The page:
Crystal Reporting in SalesLogix Using SQL Expressions

I am going to take a break on improving the Crystal Reports that come with a standard implementation of Sage SalesLogix and discuss something I hope may be helpful in your efforts. 

Currently I am working on a report for a client that is proving to be quite challenging.  The scenario is a By User report that provides Opportunity level data within a date range.  Because of the clients data structure and current business rules I had to use the base report to display the system User information and collect any parameters,  Then I used a sub report to display the opportunity data.  The client wants several listing of one to many data from the Opportunity (such Activity and History records) displayed along with some roll ups of data from the Opportunity Product table.  Because Crystal does not allow sup reports inside of a sub report, I had to go outside my safe zone and use some other Crystal functionality.  For the roll ups of Opportunity Product info I used a SQL Expression field to display the requested data. 

Obviously, I did not know where to start so I plugged in the words “SQL Expression Fields Crystal” into Internet Explorer and there were plenty of sites to lead me to the answers I needed.  This is the link to the one I used the most

I created the SQL Expression field by right clicking on the words “SQL Expression Fields” in Crystals Field Explorer.  I named my first field TotProductQty and the SQL Expression Editor opened up. 

Here is the formula I used to come up with a total number of products for the Opportunity.

SELECT Sum(“Opportunity_Product”.”QUANTITY”)
FROM “Opportunity_Product”
WHERE “Opportunity_Product”.”Opportunityid” = “Opportunity”.”Opportunityid”

Lets break this a part line be line:

First Notice the Left and Right parenthesis at the top and bottom of the expression. From my reading on the subject I found out the SQL Expression must be surrounded by parenthesis so Crystal knows this is a sub query to the main SQL Query pulling data for the report.  

SELECT Sum(“Opportunity_Product”.”QUANTITY”)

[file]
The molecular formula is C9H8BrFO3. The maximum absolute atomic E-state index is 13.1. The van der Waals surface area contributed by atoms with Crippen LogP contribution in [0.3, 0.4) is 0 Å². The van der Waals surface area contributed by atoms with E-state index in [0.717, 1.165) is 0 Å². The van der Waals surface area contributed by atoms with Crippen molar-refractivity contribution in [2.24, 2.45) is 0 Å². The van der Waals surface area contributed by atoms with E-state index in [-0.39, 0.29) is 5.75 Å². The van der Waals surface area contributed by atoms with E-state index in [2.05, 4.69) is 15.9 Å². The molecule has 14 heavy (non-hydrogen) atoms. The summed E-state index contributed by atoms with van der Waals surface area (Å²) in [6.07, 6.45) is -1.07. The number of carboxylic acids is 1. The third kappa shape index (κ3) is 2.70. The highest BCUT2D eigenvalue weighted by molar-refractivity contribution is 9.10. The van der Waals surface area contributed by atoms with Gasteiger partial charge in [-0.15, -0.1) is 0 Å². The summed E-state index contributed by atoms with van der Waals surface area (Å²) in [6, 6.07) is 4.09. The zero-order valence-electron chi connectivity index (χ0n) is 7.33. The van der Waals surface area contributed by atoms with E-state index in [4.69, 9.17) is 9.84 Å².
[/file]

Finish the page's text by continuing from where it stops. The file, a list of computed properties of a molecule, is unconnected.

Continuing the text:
A SQL Expression Field can only return one value, here I want the Sum of the OpportunityProduct.Quantity.  Notice the double quotation around the words “Opportunity_Product”, this is because when Crystal created the SQL Query it aliased the OpportunityProduct table to Opportunity_Product.  The reading told me if the table is aliased then we need to put double quotes on either side of the table. The field is always double quoted.

FROM “Opportunity_Product”

The FROM statement looks a little different here also, we are just using the alias table name. There is no definition of the join between tables and notice we did not even use the Opportunity table at all in the FROM clause. 

WHERE “Opportunity_Product”.”Opportunityid” = “Opportunity”.”Opportunityid”

The WHERE clause is where the join to the main SQL Query and the Opportunity table is made.  Because the Crystal aliased Opportunity table to Opportunity we again needed to use the double quotation marks.

This next SQL Expression shows how to use more then one table and how to limit your query to certain records. 

SELECT Sum(“Opportunity_Product”.”Quantity”)

FROM “Product”,Opportunity_Product”                                       
(Two Table are listed)

“Opportunity_Product”.”ProductID” = “Product”.”Productid”    (Notice how the additional table is joined in)
“Opportunity_Product”.”Opportunityid” = “Opportunity”.”Opportunityid”
“Product”.”Family” in (‘YourValue’)
                                           (Here is the record limiting criteria)

If you add the expression and something is wrong with it, Crystal will tell you right away.  If the expression is good to go it will save and close.  Because the query will come up empty if no data is returned, I referenced the SQL Expression field in a formula so I could define what to display.  The expression looked something like this:

If IsNull(TotProductQty) then 0 else TotProductQty

It was fun learning something new and it really resolved one of my challenges with this report.  I hoped this post helps someone else. 

Next, I hope to show you how I was able to over come the requirement for multiple lists of one to many types of data with out using the ever so reliable sub report. Unitl the, Keep Smiling [:)]

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